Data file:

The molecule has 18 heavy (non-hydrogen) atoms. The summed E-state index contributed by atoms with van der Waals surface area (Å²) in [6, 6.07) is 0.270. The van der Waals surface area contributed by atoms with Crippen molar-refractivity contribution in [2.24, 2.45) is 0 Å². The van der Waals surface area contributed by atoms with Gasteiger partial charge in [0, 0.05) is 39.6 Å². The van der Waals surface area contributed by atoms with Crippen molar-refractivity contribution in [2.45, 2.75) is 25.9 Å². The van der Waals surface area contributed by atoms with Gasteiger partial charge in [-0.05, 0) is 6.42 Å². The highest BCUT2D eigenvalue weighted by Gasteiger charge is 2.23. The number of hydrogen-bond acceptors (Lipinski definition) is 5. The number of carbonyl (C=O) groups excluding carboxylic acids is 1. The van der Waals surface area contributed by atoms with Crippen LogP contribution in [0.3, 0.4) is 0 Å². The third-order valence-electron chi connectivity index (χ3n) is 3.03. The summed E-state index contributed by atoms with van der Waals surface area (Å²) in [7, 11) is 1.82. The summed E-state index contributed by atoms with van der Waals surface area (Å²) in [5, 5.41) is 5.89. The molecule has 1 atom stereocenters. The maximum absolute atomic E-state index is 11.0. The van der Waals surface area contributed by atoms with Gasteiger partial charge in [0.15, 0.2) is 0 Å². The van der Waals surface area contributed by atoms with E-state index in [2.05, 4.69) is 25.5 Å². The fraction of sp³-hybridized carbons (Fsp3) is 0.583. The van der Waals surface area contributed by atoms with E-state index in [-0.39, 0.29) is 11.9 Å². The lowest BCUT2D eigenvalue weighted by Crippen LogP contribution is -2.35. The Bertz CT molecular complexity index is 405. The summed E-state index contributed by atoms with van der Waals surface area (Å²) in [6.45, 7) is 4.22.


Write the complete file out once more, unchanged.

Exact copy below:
The molecule has 18 heavy (non-hydrogen) atoms. The summed E-state index contributed by atoms with van der Waals surface area (Å²) in [6, 6.07) is 0.270. The van der Waals surface area contributed by atoms with Crippen molar-refractivity contribution in [2.24, 2.45) is 0 Å². The van der Waals surface area contributed by atoms with Gasteiger partial charge in [0, 0.05) is 39.6 Å². The van der Waals surface area contributed by atoms with Crippen molar-refractivity contribution in [2.45, 2.75) is 25.9 Å². The van der Waals surface area contributed by atoms with Gasteiger partial charge in [-0.05, 0) is 6.42 Å². The highest BCUT2D eigenvalue weighted by Gasteiger charge is 2.23. The number of hydrogen-bond acceptors (Lipinski definition) is 5. The number of carbonyl (C=O) groups excluding carboxylic acids is 1. The van der Waals surface area contributed by atoms with Crippen LogP contribution in [0.3, 0.4) is 0 Å². The third-order valence-electron chi connectivity index (χ3n) is 3.03. The summed E-state index contributed by atoms with van der Waals surface area (Å²) in [7, 11) is 1.82. The summed E-state index contributed by atoms with van der Waals surface area (Å²) in [5, 5.41) is 5.89. The molecule has 1 atom stereocenters. The maximum absolute atomic E-state index is 11.0. The van der Waals surface area contributed by atoms with Gasteiger partial charge in [0.15, 0.2) is 0 Å². The van der Waals surface area contributed by atoms with E-state index in [2.05, 4.69) is 25.5 Å². The fraction of sp³-hybridized carbons (Fsp3) is 0.583. The van der Waals surface area contributed by atoms with E-state index in [-0.39, 0.29) is 11.9 Å². The lowest BCUT2D eigenvalue weighted by Crippen LogP contribution is -2.35. The Bertz CT molecular complexity index is 405. The summed E-state index contributed by atoms with van der Waals surface area (Å²) in [6.45, 7) is 4.22.